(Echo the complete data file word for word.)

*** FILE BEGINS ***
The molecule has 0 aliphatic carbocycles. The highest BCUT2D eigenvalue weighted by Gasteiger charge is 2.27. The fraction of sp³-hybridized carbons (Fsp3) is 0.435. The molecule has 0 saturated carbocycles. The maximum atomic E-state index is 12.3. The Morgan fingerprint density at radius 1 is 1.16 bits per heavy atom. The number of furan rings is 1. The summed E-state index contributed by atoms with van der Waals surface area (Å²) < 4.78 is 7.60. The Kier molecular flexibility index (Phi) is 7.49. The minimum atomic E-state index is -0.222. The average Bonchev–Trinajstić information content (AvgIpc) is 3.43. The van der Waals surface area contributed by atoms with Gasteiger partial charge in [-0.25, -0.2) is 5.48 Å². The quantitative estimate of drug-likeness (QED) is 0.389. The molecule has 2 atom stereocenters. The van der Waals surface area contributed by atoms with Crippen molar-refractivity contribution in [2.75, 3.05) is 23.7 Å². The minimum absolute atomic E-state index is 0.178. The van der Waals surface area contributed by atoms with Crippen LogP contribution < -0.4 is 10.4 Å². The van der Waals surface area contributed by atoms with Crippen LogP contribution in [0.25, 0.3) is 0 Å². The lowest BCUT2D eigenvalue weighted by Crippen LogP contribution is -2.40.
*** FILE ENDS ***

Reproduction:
The molecule has 0 aliphatic carbocycles. The highest BCUT2D eigenvalue weighted by Gasteiger charge is 2.27. The fraction of sp³-hybridized carbons (Fsp3) is 0.435. The molecule has 0 saturated carbocycles. The maximum atomic E-state index is 12.3. The Morgan fingerprint density at radius 1 is 1.16 bits per heavy atom. The number of furan rings is 1. The summed E-state index contributed by atoms with van der Waals surface area (Å²) < 4.78 is 7.60. The Kier molecular flexibility index (Phi) is 7.49. The minimum atomic E-state index is -0.222. The average Bonchev–Trinajstić information content (AvgIpc) is 3.43. The van der Waals surface area contributed by atoms with Gasteiger partial charge in [-0.25, -0.2) is 5.48 Å². The quantitative estimate of drug-likeness (QED) is 0.389. The molecule has 2 atom stereocenters. The van der Waals surface area contributed by atoms with Crippen molar-refractivity contribution in [2.75, 3.05) is 23.7 Å². The minimum absolute atomic E-state index is 0.178. The van der Waals surface area contributed by atoms with Crippen LogP contribution < -0.4 is 10.4 Å². The van der Waals surface area contributed by atoms with Crippen LogP contribution in [0.25, 0.3) is 0 Å². The lowest BCUT2D eigenvalue weighted by Crippen LogP contribution is -2.40.